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7 Car Smells You Shouldn’t Ignore

Tuesday, August 8 2017 11:38 AM
By 360 Administrator
7 Car Smells You Shouldn’t Ignore

Where is that awful smell coming from?” you ask yourself as you turn your car inside-out searching for the stinky culprit. After uncovering a couple stray french fries and an old gym towel, you begin to wonder if perhaps this smell might be coming from the car itself.

Certain smells emanating from your automobile could very-well be indicative of a mechanical malfunction. Recognizing what it smells like and what area of your car it’s coming from can help you resolve the issue before it becomes a major problem. Here are 7 car smells you shouldn’t ignore.


1. Rotten Eggs

Typically this odor is a result from damage to the catalytic converter. If the catalytic converter becomes clogged, it will fail to convert the hydrogen sulfide (found in exhaust from small amounts of sulfur in gasoline) to sulfur dioxide.

What to do: Schedule an inspection as early as possible - cat converters can be costly to replace.


2. Burning Carpet

This smell is a common result of overheating brakes. If you notice this odor after riding your brakes for a while (from descending a mountain, for example), don’t worry too much about it. But if you’ve been driving under normal conditions, you may have a seized caliper or parking brake engaged.

What to do: Check to make sure your parking brake is released properly. If it is, have your brakes checked out immediately. Brake malfunctions are extremely hazardous.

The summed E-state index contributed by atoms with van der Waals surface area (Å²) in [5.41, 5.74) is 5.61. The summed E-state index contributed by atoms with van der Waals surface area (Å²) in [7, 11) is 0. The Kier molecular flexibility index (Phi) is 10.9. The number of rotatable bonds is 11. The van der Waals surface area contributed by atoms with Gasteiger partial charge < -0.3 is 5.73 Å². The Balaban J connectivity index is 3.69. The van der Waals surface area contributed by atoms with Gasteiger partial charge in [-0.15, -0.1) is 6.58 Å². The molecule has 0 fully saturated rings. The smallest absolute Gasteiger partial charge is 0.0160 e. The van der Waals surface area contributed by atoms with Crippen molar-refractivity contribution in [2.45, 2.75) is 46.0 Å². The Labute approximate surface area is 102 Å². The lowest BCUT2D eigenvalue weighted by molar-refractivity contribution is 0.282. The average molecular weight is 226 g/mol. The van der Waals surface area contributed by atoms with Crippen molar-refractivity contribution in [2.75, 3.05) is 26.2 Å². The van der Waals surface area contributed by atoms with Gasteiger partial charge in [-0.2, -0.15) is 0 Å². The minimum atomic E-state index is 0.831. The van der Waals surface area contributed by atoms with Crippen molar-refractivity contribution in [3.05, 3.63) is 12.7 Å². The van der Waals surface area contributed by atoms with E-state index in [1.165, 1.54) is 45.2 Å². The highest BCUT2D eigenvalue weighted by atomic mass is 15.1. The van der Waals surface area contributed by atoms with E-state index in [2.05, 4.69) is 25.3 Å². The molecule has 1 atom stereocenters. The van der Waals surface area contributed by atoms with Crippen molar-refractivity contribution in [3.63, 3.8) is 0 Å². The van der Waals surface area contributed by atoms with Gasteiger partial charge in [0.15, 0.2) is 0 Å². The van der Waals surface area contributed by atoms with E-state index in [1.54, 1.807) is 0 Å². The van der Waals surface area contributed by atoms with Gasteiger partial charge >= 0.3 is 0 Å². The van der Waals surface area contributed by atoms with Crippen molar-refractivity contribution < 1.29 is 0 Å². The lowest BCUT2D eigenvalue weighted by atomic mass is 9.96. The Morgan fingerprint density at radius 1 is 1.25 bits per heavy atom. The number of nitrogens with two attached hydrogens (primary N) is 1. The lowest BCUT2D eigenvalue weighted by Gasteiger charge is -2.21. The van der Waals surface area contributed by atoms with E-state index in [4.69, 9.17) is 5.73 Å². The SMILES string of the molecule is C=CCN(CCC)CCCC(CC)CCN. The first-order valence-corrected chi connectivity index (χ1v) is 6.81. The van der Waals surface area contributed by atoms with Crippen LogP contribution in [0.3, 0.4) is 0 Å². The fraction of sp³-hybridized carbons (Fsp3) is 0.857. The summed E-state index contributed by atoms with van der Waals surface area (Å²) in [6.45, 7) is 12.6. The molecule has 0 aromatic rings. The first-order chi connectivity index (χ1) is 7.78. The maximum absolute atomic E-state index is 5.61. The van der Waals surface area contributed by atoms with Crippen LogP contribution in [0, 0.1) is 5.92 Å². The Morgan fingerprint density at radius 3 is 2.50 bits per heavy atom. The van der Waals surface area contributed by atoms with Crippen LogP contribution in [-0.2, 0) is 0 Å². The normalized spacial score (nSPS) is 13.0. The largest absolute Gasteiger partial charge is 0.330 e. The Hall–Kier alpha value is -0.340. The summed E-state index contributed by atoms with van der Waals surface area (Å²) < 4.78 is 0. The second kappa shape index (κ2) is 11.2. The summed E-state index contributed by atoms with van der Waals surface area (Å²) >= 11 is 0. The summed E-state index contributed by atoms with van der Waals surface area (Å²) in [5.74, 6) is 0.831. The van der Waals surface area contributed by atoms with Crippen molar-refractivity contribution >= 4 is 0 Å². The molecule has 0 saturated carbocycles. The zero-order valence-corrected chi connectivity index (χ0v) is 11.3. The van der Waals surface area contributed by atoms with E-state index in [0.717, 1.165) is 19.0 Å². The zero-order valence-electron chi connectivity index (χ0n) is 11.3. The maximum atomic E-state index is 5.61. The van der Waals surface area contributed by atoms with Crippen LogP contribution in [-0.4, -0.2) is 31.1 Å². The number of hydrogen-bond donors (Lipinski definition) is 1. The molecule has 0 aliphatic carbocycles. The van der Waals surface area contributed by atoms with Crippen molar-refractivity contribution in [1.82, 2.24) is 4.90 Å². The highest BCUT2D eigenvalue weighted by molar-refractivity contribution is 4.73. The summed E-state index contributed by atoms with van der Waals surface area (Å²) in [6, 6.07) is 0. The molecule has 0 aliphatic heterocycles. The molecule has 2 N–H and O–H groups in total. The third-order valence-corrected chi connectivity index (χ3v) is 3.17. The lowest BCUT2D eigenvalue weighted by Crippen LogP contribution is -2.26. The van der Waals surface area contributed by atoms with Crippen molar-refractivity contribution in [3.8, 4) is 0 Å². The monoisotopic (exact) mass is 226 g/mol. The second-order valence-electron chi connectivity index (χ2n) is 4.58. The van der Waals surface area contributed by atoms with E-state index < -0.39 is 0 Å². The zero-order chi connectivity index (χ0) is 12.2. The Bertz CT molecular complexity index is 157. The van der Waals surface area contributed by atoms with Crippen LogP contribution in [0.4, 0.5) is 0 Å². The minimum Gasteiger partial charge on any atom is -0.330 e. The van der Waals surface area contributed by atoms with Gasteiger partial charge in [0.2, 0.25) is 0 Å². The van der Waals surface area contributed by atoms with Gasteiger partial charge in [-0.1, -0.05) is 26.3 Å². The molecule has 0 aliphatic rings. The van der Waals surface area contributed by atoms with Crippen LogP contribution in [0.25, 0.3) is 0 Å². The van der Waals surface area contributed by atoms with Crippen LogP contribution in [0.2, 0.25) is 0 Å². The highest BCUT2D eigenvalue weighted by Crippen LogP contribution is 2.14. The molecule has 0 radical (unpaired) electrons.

3. Sweet Syrup

Engine coolant contains ethylene glycol, which smells sweet and is very toxic. Catching a whiff of this sweetness generally means you’re leaking coolant from the radiator, cylinder head, manifold gasket, hose, or even a loose radiator cap.

What to do: Check for green or orange fluid under your car and try to track back to the source of the leak. A cracked radiator, gasket, or hose will need to be replaced. If the source is a loose radiator cap, wait until the engine has completely cooled and tighten it down.


4. Burning Rubber

A burnt rubber smell most likely is a result of slipping drive belts, or even loose hoses rubbing on other engine components.

What to do: Once your engine has completely cooled, hand-check all belts for slack and all hoses for rubbing.


5. Hot Oil

This distinctive smell may mean that you have an oil leak and it’s burning off of the engine block or exhaust system.

What to do: Check for oil spots under your vehicle or for white smoke coming from the engine bay while the engine is running (the oil could burn off completely without reaching the ground). Be sure to regularly monitor your engine’s oil level to prevent running dry.


6. Gasoline

By now most of us are familiar with the smell of gasoline. If you smell gas coming from your vehicle (and you’re not at the pump filling up), you likely have a leak from the fuel injector, fuel filter, or fuel tank.

What to do: Schedule an appointment immediately - all fuel leaks are potential fire hazards.


7. Gym Locker

You tossed out that old gym towel but the stink remains? Chances are your air conditioner evaporator has some mildew from excessive moisture. Fortunately, this is only hazardous to your nostrils and not your car’s mechanics.

What to do: For a quick fix, run the fan on high with the A/C off for a few minutes to dry it out. You might go ahead and replace the cabin filter while you’re at it.

Recognize any of these smells in your car and can’t pinpoint the issue? Have you sniffed out a different odor not mentioned? Let our certified technicians have a whiff and we’ll get you back on the road!